For Parents


A Parent’s Guide for The Young Musician’s Practice Experience
“Mom, how do I play a G#?”
by Marc Whitlock

This Guide can assist band directors in their discussions with parents regarding the successful and accountable time and efforts of their child when practicing the instrument at home. These steps will also show the child that their parents care about their musical education, that practicing is not a pain or  burden to others, and that this investment of time and preparation to ensure the child’s success will mean a lot to the child in the long run.


Dedham School of Music – An Age-by-Age Guide to Music Education
By Gabriella Sanna
Wicked Local Dedham

The benefits of playing musical instruments are proven and plentiful. Children and young adults who are exposed to music training tend to do better academically, especially in math, and engage in less risky behaviors, such as drinking alcohol.  Learning a musical instrument teaches kids how to think and act creatively while persevering with a task that is difficult and requires constant practice, helping them to gain self-esteem once they master it. And playing with a band or orchestra teaches the value of teamwork. But what is the right age to begin playing? If you wait too long, do you miss a golden opportunity? The good news is, there is no magical age, and parents can do much to foster music appreciation, even if they never picked up instruments as children.


How Arts Training Improves Attention and Cognition
By Michael I. Posner, Ph.D., and Brenda Patoine

Does education in the arts transfer to seemingly unrelated cognitive abilities?  Researchers are finding  evidence that it does. Michael Posner argues that when children find an art form that sustains their  interest, the subsequent strengthening of their brains’ attention networks can improve cognition more broadly.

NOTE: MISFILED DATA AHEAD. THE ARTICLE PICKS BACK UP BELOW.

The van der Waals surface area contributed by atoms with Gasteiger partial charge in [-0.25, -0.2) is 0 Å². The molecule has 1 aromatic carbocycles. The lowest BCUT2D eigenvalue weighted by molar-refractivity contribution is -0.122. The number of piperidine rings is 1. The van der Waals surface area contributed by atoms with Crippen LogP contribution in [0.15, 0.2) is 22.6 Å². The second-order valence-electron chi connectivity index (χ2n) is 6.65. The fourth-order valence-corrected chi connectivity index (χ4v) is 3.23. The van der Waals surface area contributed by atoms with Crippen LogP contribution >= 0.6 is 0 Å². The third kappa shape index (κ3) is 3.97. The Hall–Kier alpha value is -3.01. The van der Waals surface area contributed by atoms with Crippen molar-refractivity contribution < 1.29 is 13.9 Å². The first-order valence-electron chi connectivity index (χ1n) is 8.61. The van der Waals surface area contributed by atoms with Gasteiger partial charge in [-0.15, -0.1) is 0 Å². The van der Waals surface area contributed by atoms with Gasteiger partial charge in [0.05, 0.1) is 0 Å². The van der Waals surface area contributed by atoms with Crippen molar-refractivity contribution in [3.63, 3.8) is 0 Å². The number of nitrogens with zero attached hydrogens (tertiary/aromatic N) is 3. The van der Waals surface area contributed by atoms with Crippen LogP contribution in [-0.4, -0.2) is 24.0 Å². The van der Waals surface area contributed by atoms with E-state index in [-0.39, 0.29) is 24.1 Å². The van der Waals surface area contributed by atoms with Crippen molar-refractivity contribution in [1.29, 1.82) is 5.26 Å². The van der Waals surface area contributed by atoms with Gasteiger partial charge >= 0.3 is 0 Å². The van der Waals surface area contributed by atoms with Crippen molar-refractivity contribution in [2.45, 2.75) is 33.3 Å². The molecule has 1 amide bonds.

Insights Gained Into Arts and Smarts
By Debra Viadero

Findings released this week from three years of studies by neuroscientists and psychologists at seven universities help amplify scientists’ understanding of how training in the arts might contribute to improving the general thinking skills of children and adults.


Nurturing Child Development
Edmonton Journal

Kindermusik is a child-centered program that focuses on whole-child development through music and movement.

Kindermusik offers unique curricula for early childhood learning and enrichment that is based upon developmentally appropriate methods. Whether listening, moving, vocalizing, enjoying an ensemble, playing an instrument, creating or reading music, the focus is on process, not performance.  Kindermusik is geared to the specific developmental stages of children ages newborn through seven years to help them grow musically, cognitively, socially and physically.